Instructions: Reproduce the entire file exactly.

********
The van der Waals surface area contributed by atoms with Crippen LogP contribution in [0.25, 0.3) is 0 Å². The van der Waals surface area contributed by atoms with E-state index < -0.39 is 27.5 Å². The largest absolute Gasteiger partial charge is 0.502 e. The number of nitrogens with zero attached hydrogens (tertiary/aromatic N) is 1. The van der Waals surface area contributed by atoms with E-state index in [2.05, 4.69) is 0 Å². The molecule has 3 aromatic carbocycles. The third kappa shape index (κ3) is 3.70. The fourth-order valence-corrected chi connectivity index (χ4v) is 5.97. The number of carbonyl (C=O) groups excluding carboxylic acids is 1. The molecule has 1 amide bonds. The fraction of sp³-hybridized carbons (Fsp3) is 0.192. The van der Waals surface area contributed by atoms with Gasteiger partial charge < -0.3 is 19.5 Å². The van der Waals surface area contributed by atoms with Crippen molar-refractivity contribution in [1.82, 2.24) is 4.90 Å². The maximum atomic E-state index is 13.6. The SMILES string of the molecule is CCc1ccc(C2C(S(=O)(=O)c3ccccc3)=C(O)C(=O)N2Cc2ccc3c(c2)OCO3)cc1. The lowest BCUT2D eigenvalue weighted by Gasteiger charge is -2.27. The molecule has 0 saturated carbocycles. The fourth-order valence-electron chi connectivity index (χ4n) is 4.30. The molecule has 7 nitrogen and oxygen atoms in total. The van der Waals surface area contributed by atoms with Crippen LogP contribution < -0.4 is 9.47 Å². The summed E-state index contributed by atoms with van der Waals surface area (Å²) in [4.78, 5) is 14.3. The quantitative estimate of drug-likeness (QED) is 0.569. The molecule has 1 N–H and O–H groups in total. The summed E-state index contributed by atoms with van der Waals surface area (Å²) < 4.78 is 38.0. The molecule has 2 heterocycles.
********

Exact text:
The van der Waals surface area contributed by atoms with Crippen LogP contribution in [0.25, 0.3) is 0 Å². The van der Waals surface area contributed by atoms with E-state index < -0.39 is 27.5 Å². The largest absolute Gasteiger partial charge is 0.502 e. The number of nitrogens with zero attached hydrogens (tertiary/aromatic N) is 1. The van der Waals surface area contributed by atoms with E-state index in [2.05, 4.69) is 0 Å². The molecule has 3 aromatic carbocycles. The third kappa shape index (κ3) is 3.70. The fourth-order valence-corrected chi connectivity index (χ4v) is 5.97. The number of carbonyl (C=O) groups excluding carboxylic acids is 1. The molecule has 1 amide bonds. The fraction of sp³-hybridized carbons (Fsp3) is 0.192. The van der Waals surface area contributed by atoms with Gasteiger partial charge < -0.3 is 19.5 Å². The van der Waals surface area contributed by atoms with Crippen molar-refractivity contribution in [1.82, 2.24) is 4.90 Å². The maximum atomic E-state index is 13.6. The SMILES string of the molecule is CCc1ccc(C2C(S(=O)(=O)c3ccccc3)=C(O)C(=O)N2Cc2ccc3c(c2)OCO3)cc1. The lowest BCUT2D eigenvalue weighted by Gasteiger charge is -2.27. The molecule has 0 saturated carbocycles. The fourth-order valence-electron chi connectivity index (χ4n) is 4.30. The molecule has 7 nitrogen and oxygen atoms in total. The van der Waals surface area contributed by atoms with Crippen LogP contribution < -0.4 is 9.47 Å². The summed E-state index contributed by atoms with van der Waals surface area (Å²) in [4.78, 5) is 14.3. The quantitative estimate of drug-likeness (QED) is 0.569. The molecule has 1 N–H and O–H groups in total. The summed E-state index contributed by atoms with van der Waals surface area (Å²) < 4.78 is 38.0. The molecule has 2 heterocycles.